FAQ

Francis St

Q: Does MTAG want all trucks banned?

A: Absolutely not. Trucks are crucial to the functioning of our economy. Trucks that have legitimate business in our communities are welcome, such as trucks delivering to local business and shops. However, port related trucks that are simply short cutting through our residential streets to avoid congestion or tolls on the Bolte Bridge are not welcome. It is these trucks that MTAG wants rerouted away from residential areas. A study by VicRoads and Maribyrnong City Council has found that up to 61% of the trucks on our roads are ‘through trucks’.

 

Q: The trucks were here before the residents so don’t they have a right to use our streets?

A: Most of Yarraville’s houses were built around the turn of the century, long before the trucks. Yes industry was here as well, but modern road transport was only introduced in the 1950’s. Prior to this, freight was moved almost entirely by rail. The trucks came long after the houses and use roads never designed for massive modern trucks, particularly today’s double and triple trailers.

 

Q: Where can the trucks go if they are banned from our streets?

A:  MTAG wants trucks without a local destination to use the Westgate Freeway and CityLink. VicRoads have done studies to show this saves time and fuel even when tolls are considered. Presently, many trucks exit the Westgate Freeway at Williamstown Road to avoid the tolls. MTAG is also campaigning for a truck bypass to be built to give trucks an alternative route to the port through an industrial area.

 

Q: Francis Street, Somerville Road and Moore Street have truck curfews already. Isn’t this enough?
A:
  Francis Street and Somerville Road have night and partial weekend curfews.  Somerville Road also has a school crossing curfew and Moore Street has a night and partial weekend curfew with a large exemption zone.  The introduction of these curfews are welcome, however MTAG believe this is a band-aid solution. Residents living on other residential truck routes such as Williamstown Road and Buckley Street should have the benefits of night and weekend curfews. Currently, during curfew hours, the trucks just use other residential streets such as Buckley Street. These roads were never designed to carry heavy volumes of trucks and are lined with houses. Moore Street has experienced a 400% increase in night time truck numbers between 2006 and 2013.  Whilst it has seen a 40% drop in night time truck numbers since the introduction of the night and weekend curfew in 2015, the continual increase in truck traffic will bring truck numbers back to pre-curfew levels before long.  During these curfew hours there is ample capacity on the freeway system.

 

Q: We now have cleaner fuels and tighter emission controls for trucks so what is the health problem?
A:
The Government introduced new laws in January 2009 to reduce the amount of sulphur in diesel to 10 parts per million (ppm) down from 500 ppm before 2006. New trucks must also meet EuroV emission regulations. However even new trucks still pump out diesel exhaust which the World Health Organisation recently declared causes cancer. There’s no question any more about the negative health impacts of diesel exhaust. With the new standards, diesel exhaust contains even finer particles, which lodge deeper into lungs and can cross into the blood stream. It has been estimated that 50% of trucks using our residential streets are pre-1995, predating any engine emissions standards.  These trucks are deemed unsuitable for long haul trips and are ‘retired’ to the major cities for short haul trips. These are the trucks that do the empty container runs between the port and storage yards out west.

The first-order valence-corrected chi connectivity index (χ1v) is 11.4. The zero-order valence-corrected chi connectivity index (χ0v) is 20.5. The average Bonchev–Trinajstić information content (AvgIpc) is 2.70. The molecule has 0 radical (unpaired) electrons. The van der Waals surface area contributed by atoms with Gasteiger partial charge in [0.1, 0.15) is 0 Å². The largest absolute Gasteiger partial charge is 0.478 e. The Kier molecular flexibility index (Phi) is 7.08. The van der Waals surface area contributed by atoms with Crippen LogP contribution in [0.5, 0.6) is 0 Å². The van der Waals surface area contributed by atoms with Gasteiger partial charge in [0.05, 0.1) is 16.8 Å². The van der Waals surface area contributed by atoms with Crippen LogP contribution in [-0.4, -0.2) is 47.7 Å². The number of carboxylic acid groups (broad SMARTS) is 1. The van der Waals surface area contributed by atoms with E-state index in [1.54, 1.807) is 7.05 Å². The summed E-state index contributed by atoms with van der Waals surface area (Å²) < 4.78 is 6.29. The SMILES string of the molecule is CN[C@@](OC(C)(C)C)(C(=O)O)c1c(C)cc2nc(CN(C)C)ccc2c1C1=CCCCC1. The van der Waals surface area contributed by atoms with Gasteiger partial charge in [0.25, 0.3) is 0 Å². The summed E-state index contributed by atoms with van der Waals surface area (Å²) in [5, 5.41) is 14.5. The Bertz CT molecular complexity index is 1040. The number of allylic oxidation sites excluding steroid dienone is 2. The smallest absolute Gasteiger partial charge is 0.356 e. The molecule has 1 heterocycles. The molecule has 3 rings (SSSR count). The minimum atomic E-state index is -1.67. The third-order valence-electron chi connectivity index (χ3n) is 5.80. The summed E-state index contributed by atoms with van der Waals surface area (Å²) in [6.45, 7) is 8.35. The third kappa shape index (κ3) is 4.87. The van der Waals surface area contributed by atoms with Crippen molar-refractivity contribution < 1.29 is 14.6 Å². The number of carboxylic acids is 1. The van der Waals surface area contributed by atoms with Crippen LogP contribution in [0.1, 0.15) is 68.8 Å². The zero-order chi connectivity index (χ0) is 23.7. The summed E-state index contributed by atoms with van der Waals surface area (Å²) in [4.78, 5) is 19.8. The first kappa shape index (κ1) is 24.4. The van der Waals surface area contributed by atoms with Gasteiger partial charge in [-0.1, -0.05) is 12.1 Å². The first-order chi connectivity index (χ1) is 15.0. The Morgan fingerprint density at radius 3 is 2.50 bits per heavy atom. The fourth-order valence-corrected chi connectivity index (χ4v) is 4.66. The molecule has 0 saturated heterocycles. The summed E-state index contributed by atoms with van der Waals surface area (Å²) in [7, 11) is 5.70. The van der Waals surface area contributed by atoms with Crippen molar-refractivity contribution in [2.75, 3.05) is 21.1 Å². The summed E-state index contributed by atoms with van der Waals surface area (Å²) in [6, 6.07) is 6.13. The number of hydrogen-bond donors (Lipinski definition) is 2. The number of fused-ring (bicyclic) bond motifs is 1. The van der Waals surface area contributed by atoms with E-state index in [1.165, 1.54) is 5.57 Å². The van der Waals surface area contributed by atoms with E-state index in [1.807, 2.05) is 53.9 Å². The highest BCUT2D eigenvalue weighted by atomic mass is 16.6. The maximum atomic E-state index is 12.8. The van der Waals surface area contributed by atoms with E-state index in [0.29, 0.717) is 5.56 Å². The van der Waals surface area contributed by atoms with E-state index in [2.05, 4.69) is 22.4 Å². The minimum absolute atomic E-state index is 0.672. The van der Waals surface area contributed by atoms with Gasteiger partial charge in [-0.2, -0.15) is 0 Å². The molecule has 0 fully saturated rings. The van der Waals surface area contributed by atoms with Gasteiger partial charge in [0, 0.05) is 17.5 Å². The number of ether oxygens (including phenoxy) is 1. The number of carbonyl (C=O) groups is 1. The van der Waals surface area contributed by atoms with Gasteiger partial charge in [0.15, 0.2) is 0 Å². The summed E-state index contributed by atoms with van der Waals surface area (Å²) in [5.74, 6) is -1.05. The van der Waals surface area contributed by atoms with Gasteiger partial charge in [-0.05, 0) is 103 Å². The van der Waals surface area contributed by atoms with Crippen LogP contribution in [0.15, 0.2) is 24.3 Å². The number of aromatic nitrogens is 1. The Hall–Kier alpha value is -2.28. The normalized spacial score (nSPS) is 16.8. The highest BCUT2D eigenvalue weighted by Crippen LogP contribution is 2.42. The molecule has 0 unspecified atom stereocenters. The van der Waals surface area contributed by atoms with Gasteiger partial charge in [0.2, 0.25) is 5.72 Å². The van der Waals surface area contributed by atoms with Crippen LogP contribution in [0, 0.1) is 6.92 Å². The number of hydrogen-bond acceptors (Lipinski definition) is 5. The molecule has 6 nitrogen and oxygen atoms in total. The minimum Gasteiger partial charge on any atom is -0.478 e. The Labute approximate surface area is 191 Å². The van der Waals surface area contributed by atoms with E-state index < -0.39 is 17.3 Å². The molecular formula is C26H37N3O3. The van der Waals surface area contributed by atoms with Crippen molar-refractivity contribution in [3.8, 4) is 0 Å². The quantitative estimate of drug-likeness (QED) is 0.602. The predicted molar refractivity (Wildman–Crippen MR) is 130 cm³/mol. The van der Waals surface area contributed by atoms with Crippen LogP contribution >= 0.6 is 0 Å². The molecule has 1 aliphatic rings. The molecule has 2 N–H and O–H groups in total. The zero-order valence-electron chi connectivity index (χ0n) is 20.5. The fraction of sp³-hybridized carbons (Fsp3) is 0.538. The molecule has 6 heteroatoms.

Somerville Rd

 

Q: Why doesn’t Maribyrnong City Council just ban the trucks and container parks from our city?
A:
VicRoads, and not our Council, control the major roads in our city. Maribyrnong City Council can enforce bans on minor roads and streets, but not the major routes. The same applies for container parks; the council does not have the power to rezone current land use to force containers out of the municipality.

 

Q: It’s only the new yuppies that don’t want the trucks. Why don’t they just move out?

A:  Whether you have lived here for only one year or for 30 years it doesn’t matter. No one should be exposed to the massive number of trucks we experience in Melbourne’s West. Residents here have just as much right to clean air and safe streets as someone living in other parts of Melbourne. The freight being moved through our streets is for the benefit of every Victorian, we should not pay the price with our health. According to VicRoads, over 22,000 trucks use the streets of Maribyrnong every day and these numbers will continue to grow.  A recent government report found that children in the City of Maribyrnong were admitted to hospital for asthma and respiratory illness 171% higher than the rest of Australia.  This situation is not ok for any child living here.

 

Q: The State Government is building a new container terminal at Webb Dock, won’t this fix the problem?